Roseanne Colletti takes us inside the preparation for the free symphonic concerts.
Get ready for a little of Ravel's "Bolero," Gershwin's "Rhapsody in Blue" and Bernstein's "West Side Story."
And although you don't have to buy a ticket, you may have to get there early because the seats in Central Park's Great Lawn will go fast.
The premiere performance of the New York Philharmonic's Concerts in the Parks begins Tuesday at 8 p.m., under guest conductor Andrey Boreyko. Fifty thousand spectators are expected to stake out a prime piece of Terra Firma and even those at the far South end of the Great Lawn will get an earful thanks to an elaborate amplification system.
The natural acoustics of musical instruments would diminish over the lawn's vast expanse -- a stretch of six city blocks from 79th Street to 85th. But strategically placed amplifiers will ensure everyone hears every note and nuance the same way and at the same time.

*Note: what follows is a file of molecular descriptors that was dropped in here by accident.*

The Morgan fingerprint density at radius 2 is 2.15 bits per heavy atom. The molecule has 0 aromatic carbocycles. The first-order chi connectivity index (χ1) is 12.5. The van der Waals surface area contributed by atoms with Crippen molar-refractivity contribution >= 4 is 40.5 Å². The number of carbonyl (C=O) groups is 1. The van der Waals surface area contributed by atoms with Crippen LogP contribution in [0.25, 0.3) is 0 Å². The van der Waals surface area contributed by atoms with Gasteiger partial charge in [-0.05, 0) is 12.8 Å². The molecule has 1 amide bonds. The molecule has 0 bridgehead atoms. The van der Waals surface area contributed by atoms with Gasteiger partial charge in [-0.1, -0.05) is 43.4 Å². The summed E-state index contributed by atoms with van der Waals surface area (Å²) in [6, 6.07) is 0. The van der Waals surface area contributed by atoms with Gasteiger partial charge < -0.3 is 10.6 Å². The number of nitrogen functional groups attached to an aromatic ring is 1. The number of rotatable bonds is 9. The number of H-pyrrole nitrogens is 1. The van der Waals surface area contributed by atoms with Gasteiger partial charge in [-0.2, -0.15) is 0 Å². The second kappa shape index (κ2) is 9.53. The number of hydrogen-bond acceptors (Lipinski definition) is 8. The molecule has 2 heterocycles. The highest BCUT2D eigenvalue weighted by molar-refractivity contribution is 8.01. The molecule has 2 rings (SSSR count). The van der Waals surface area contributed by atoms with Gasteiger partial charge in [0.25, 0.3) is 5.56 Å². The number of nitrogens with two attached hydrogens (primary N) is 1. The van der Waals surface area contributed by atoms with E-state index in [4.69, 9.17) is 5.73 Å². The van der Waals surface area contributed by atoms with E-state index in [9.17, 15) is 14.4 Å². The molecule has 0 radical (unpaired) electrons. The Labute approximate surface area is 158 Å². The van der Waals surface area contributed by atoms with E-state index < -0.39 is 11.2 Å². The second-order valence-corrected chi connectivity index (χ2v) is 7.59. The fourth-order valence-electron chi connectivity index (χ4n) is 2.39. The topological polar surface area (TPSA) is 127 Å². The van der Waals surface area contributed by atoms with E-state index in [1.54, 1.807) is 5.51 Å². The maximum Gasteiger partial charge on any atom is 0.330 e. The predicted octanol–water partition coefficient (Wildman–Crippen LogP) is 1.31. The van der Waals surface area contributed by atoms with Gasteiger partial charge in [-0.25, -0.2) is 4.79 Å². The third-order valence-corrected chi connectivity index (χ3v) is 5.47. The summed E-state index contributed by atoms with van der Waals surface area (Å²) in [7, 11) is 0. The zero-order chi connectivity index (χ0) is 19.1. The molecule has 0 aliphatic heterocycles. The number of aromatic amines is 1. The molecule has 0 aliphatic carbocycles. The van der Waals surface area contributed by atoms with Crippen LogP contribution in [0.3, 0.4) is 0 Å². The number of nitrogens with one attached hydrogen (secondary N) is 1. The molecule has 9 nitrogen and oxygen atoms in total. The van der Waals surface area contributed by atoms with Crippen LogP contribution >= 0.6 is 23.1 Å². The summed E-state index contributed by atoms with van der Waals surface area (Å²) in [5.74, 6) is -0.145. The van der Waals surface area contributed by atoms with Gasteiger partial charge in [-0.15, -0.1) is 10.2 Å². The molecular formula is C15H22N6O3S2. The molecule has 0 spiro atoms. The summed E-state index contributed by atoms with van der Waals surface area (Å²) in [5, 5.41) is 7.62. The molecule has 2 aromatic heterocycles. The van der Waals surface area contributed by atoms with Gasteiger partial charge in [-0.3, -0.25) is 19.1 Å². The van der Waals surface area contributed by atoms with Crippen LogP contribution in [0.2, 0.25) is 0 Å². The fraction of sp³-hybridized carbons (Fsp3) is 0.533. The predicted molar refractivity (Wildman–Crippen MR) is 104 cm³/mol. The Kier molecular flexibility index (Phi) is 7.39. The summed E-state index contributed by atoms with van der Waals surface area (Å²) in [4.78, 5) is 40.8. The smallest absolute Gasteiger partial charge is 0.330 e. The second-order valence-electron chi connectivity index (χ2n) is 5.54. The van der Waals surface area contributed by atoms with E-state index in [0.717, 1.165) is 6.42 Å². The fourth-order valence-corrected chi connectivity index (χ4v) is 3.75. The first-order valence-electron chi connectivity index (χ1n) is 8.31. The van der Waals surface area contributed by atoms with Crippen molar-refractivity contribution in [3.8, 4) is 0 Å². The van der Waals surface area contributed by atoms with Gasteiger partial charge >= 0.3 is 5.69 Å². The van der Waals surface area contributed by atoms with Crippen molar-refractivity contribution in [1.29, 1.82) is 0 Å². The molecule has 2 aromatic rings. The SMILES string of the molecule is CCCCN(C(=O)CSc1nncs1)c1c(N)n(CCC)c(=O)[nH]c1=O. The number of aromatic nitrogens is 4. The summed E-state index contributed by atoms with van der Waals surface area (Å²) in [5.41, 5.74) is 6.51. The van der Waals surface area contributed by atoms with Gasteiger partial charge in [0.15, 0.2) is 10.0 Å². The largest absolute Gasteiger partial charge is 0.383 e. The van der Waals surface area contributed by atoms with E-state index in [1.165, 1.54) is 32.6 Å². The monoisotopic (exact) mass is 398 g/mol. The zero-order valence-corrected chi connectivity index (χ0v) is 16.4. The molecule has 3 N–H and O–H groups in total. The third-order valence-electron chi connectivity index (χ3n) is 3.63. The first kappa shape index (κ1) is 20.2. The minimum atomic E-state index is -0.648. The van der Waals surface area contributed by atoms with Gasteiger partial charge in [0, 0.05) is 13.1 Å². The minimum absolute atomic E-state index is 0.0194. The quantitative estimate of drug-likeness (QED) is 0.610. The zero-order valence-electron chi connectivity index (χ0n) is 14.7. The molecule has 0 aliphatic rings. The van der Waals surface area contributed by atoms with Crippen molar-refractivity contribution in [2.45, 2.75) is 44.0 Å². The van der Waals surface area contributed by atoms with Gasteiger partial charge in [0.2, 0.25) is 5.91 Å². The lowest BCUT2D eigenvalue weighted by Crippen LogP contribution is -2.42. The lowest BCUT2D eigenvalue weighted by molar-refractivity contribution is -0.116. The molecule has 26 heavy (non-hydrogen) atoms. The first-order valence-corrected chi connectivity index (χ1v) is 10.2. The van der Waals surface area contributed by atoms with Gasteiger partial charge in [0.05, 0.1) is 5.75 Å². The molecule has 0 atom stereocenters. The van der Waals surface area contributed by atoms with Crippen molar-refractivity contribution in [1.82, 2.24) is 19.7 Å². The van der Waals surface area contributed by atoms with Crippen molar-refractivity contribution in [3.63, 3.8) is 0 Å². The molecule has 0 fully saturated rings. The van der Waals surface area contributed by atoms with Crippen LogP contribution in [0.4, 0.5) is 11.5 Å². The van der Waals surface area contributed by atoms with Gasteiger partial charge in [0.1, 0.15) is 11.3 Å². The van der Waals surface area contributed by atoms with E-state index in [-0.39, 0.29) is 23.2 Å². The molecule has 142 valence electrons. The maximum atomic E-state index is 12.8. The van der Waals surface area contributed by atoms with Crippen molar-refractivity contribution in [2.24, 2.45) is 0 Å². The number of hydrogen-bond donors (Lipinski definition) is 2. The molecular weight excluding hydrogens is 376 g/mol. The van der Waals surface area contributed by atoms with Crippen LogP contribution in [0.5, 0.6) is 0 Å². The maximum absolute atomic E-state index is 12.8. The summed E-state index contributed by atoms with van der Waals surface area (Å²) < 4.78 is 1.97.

The amplification system is not a first, but it is the first time in the series' 46-year history, the philharmonic will share the stage with another orchestra, the Shanghai Symphony. The back-to-back performances are to celebrate Expo 2010 being held in the Shanghai, China.
And while romance is not on the official program, but free fireworks are following the concert.
"All the single people are getting together looking for love at the philharmonic," quipped chef Donna Sonkin, when we spotted her taking in some sun on the Great Lawn and asked about her plans to attend the two-hour concert.
The NY Philharmonic will play the Great Lawn again on Wednesday night with free performances in other boroughs scheduled later in the week.
"It's just fun to make great music," said Zarin Mehta, President and Executive Director of the NY Philharmonic.